The lost tail by Patricia Bernard

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Ill. by Tricia Oktober. Ford St., 2013. ISBN 978 1 921445 56 8.
(age: 5+) Recommended. Picture book. Papua New Guinea. Celebration. How absolutely wonderful to see a book about our closest neighbour, Papua New Guinea. When researching for teacher notes for Kate Constable's new book, New Guinea Moon, I was surprised to realise how few books about this country are available to our students. So this is a very welcome book indeed.
A group of children, the Bundi Boys is to preform their snake dance at the Goroka Show. They must leave their village for a five day trek across the mountains, passing the many dangers that may appear, carrying their snake to get to the show on time where they will join all the other participants from across the country. At the show the boys settle to sleep after looking at the huge array of tribesmen and women from different parts of Papua New Guinea with their endless variety of head dresses, paint and feathers.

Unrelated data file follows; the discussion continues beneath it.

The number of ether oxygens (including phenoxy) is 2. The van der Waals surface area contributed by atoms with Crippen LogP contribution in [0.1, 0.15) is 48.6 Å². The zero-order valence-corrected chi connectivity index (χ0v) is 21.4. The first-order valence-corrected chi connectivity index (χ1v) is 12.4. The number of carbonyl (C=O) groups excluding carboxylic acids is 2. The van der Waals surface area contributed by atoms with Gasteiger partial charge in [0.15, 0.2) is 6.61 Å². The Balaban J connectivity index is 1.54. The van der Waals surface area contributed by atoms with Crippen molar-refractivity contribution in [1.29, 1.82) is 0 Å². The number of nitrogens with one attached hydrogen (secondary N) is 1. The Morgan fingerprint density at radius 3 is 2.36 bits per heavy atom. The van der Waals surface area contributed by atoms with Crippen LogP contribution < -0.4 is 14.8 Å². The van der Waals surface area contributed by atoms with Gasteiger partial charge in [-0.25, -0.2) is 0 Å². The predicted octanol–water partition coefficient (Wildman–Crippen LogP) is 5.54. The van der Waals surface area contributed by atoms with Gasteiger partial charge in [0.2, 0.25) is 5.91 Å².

Little Nara is to carry the tail, a job he must take very seriously, but when he wakes in the morning, he has lost his tail, so must set out to find it.
A seemingly simple tale of the group getting to Goroka to present their snake dance, the story showcases the range of different groups that live in Papua New Guinea. Marvellously illustrated by Oktober, the colours are fantastic, revealing the spectacular use of feathers, teeth, straw, moss and shells, amongst a myriad of other things to decorate the dancers.
The wonderful snake winds its way through the book, holding the story and the illustrations together, and kids will love working out how the boys may have made it. They will also be intrigued with the range of people displayed in the story and spy the various things in the jungles' trees, and the background at Goroka. In any hands this book will introduce readers to the amazing country to our north.
Fran Knight